That the shape of the Washington press corps is changing is unquestionable. Just what that means for readers, viewers, and the state of American democracy is much less clear.
The American Forum, “Washington Watchdogs: An Endangered Species?” explored the issue through the eyes of four accomplished journalists during an hour-long discussion broadcast live Feb. 17 on C-Span and WAMU 88.5.
“Historically it has fallen to Washington reporters to explain the workings of the federal government to Americans,” said moderator Wendell Cochran, a professor in the School of Communication, which sponsored the event. “The number of newspapers with Washington bureaus has declined by half since 1995. Today there just aren’t as many reporters to do that job. As one editor put it, ‘The cop has left the beat.’”
The study Cochran was referring to was done by former Los Angeles Times reporter Tyler Marshall, for the Project for Excellence in Journalism. While it found that staff levels at mainstream media outlets in Washington declined sharply, it also reported an increase in the size of the so-called “niche” media, and a large jump in the number of foreign correspondents covering Washington.
“For years and years [reporters] began with the niche publications and then would aspire to join a daily newspaper or magazine,” Marshall said. “As the mainstream media has dwindled and the niche media has grown, this migration has reversed. This raises questions about how well our citizens are informed.”
Mark Whitaker is Washington bureau chief and senior vice president for NBC News. A former Newsweek editor, he’s seen the changes in the Washington press corps firsthand, from different mediums.
“There’s no question the mainstream media is under increasing financial pressures,” he said. “When you have less money to spend you do have to look at ways to cut back. I do think it’s been offset by the availability of information to anyone who has an Internet connection. The one thing I do worry about is the decrease in experienced reporters. A lot of the great investigations that have been done started with a whistle-blower. In order for confidential sources to talk to you, you need trust, and trust has to be built up over a long period of time. The danger is in less information being available.”
Covering Washington without being in Washington just doesn’t work, said Suzanne Struglinski, bureau chief of the Salt Lake City-based Deseret News until it closed in July. Watching a webcast of a congressional hearing from back home isn’t the same as sitting in the committee room and grabbing the elected official for an interview when they leave the chamber.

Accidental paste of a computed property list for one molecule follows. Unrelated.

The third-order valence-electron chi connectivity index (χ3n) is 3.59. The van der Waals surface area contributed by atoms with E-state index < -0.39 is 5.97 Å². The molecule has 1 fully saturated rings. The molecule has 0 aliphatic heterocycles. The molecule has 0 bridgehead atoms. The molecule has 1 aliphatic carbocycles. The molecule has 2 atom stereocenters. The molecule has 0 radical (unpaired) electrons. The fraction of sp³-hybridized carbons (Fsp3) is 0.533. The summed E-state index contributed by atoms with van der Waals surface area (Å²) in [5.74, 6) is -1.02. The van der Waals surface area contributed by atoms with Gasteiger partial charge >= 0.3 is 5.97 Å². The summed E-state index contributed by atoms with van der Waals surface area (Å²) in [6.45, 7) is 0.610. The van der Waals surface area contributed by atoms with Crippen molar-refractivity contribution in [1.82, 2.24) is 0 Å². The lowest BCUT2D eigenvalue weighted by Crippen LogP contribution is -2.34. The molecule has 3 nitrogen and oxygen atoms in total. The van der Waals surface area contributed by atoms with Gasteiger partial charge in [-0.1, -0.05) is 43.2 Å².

Regardless of whether readers are clamoring for this kind of local-based Washington coverage, newspapers are continuing to cut back in the face of falling revenues.
“The business model is collapsing around us,” Marshall said.
The rise of free content on the Internet certainly has hurt newspaper sales, but a larger factor may be the shift to the Web of industries such as classified and employment ads, once solid revenue streams for newspapers.
“Journalists liked to think all these years [people] were buying it for the content, but they also were buying it because it was a very efficient marketplace,” Whitaker said. “Now, there are other ways for that business to be transacted.”
“As journalists we got paid because we could fill out the content around the ads,” Cochran said.
The talk wasn’t all doom and gloom. Melinda Wittstock, founder and CEO of Capitol News Connection, spoke about her organization’s growth from an original staff of three serving 10 public radio stations to a staff of 12 serving 220. Whitaker believes there’s more room for entrepreneurship in the world of Washington journalism today than at any time before.
“You don’t have to go to a local TV station or newspaper and slog away for 10 to 15 years,” he said.
“I think that the Internet is actually adding jobs in the short term. For most newspapers in the United States, the only area of growth has been for Web-related work.”